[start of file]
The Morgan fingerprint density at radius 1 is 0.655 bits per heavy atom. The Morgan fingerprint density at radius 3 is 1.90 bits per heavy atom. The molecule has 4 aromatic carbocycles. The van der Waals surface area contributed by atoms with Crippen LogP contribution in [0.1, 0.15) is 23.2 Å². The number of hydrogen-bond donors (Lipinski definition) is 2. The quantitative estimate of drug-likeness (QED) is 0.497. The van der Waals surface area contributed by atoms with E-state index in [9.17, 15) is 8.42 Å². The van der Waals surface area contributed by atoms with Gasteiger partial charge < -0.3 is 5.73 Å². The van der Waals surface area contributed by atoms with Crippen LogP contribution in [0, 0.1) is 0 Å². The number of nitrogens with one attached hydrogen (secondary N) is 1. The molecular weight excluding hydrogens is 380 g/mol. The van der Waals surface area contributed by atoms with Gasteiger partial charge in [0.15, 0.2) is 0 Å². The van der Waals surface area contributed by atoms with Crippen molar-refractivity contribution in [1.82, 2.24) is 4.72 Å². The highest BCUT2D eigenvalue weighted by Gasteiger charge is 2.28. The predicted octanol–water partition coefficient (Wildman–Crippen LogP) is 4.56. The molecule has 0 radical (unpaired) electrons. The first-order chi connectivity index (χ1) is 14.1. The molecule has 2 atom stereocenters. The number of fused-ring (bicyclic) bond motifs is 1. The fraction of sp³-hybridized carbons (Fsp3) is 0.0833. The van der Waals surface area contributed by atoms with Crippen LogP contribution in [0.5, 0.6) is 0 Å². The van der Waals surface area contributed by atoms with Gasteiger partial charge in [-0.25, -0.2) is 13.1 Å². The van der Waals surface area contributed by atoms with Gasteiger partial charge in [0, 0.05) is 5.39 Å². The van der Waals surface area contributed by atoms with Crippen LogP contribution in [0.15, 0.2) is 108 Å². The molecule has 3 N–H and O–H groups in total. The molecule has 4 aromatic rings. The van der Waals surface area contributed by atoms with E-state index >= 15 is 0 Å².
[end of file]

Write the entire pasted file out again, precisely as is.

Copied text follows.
The Morgan fingerprint density at radius 1 is 0.655 bits per heavy atom. The Morgan fingerprint density at radius 3 is 1.90 bits per heavy atom. The molecule has 4 aromatic carbocycles. The van der Waals surface area contributed by atoms with Crippen LogP contribution in [0.1, 0.15) is 23.2 Å². The number of hydrogen-bond donors (Lipinski definition) is 2. The quantitative estimate of drug-likeness (QED) is 0.497. The van der Waals surface area contributed by atoms with E-state index in [9.17, 15) is 8.42 Å². The van der Waals surface area contributed by atoms with Gasteiger partial charge < -0.3 is 5.73 Å². The van der Waals surface area contributed by atoms with Crippen LogP contribution in [0, 0.1) is 0 Å². The number of nitrogens with one attached hydrogen (secondary N) is 1. The molecular weight excluding hydrogens is 380 g/mol. The van der Waals surface area contributed by atoms with Gasteiger partial charge in [0.15, 0.2) is 0 Å². The van der Waals surface area contributed by atoms with Crippen molar-refractivity contribution in [1.82, 2.24) is 4.72 Å². The highest BCUT2D eigenvalue weighted by Gasteiger charge is 2.28. The predicted octanol–water partition coefficient (Wildman–Crippen LogP) is 4.56. The molecule has 0 radical (unpaired) electrons. The first-order chi connectivity index (χ1) is 14.1. The molecule has 2 atom stereocenters. The number of fused-ring (bicyclic) bond motifs is 1. The fraction of sp³-hybridized carbons (Fsp3) is 0.0833. The van der Waals surface area contributed by atoms with Crippen LogP contribution in [0.5, 0.6) is 0 Å². The van der Waals surface area contributed by atoms with Gasteiger partial charge in [-0.25, -0.2) is 13.1 Å². The van der Waals surface area contributed by atoms with Gasteiger partial charge in [0, 0.05) is 5.39 Å². The van der Waals surface area contributed by atoms with Crippen LogP contribution in [0.15, 0.2) is 108 Å². The molecule has 3 N–H and O–H groups in total. The molecule has 4 aromatic rings. The van der Waals surface area contributed by atoms with E-state index >= 15 is 0 Å².